A CPU socket uses a series of pins to connect a CPU’s processor to the PC’s motherboard. If a CPU is connected via a CPU socket, it is not soldered and can therefore be replaced. CPU sockets are more common with desktop gaming PCs than they are on laptops.
When buying a motherboard, finding the best motherboard isn't just about making sure it has the features you want. Step one is making sure the motherboard has the right CPU socket (and a supported chipset) for your CPU model.
Even if you have the best CPU, it won't work with just any CPU socket. Intel has different socket types for its mainstream CPUs versus its high-end desktop (HEDT) ones, as does AMD.
Intel and AMD CPU Sockets
Below we break down the consumer CPU sockets for current and prior generation Intel and AMD desktop CPUs.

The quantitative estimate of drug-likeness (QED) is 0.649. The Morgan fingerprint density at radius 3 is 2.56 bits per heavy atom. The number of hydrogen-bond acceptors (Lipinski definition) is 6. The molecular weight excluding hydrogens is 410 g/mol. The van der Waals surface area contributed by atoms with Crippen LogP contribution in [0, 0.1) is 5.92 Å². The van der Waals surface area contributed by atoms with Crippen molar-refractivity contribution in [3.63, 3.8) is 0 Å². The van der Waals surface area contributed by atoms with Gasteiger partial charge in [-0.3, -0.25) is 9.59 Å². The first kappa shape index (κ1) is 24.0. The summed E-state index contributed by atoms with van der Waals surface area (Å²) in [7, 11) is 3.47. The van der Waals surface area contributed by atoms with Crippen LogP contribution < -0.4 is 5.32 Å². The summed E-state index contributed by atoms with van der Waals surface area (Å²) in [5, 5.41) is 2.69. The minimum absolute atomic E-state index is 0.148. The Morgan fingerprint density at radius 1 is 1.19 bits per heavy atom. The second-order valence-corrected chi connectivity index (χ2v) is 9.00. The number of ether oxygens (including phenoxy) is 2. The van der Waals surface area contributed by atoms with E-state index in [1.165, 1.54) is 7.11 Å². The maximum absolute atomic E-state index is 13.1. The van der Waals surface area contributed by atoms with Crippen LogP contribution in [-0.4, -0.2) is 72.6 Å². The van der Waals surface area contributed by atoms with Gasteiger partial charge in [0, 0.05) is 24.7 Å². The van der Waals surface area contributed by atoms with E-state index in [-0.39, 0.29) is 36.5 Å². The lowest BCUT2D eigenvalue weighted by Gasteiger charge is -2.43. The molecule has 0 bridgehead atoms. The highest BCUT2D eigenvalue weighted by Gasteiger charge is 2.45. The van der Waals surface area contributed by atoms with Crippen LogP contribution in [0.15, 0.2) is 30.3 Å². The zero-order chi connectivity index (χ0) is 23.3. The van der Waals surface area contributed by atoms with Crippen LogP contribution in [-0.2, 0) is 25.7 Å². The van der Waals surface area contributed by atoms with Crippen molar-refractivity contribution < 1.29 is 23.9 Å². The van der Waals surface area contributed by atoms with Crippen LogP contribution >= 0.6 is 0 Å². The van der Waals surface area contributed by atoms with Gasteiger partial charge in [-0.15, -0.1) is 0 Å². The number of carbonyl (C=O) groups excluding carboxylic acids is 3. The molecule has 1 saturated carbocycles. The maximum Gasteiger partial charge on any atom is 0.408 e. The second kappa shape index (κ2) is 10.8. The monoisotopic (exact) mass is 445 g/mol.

|CPU Brand||CPU Socket Name||CPU||Compatible Chipsets||Market|
|Intel||LGA 2066||10th Gen Core||X299||HEDT|
|Intel||LGA 1200||11th Gen Core, 10th Gen Core||Z490, H470, B460, H410||Mainstream|
|Intel||LGA 1151||9th Gen Core, 8th Gen Core||Z390, Z370, Z370, Q370, H370, B365, B360, H310||Mainstream|
|AMD||sTRX4||Ryzen Threadripper 3000||TRX40||HEDT|
|AMD||TR4||Ryzen Threadripper 2000 and 1000||X399||HEDT|
|AMD||AM4||Ryzen 5000, 3000, 2000 and 1000||X570, X470, X370, B550, B450, B350, B450, A320, X300, A300||Mainstream|
This article is part of the Tom's Hardware Glossary.
- Dissecting the Modern Motherboard: Connectors, Ports & Chipsets Explained
- How to Choose a Motherboard
- Best Motherboards
- Best CPUs
- CPU Benchmarks Hierarchy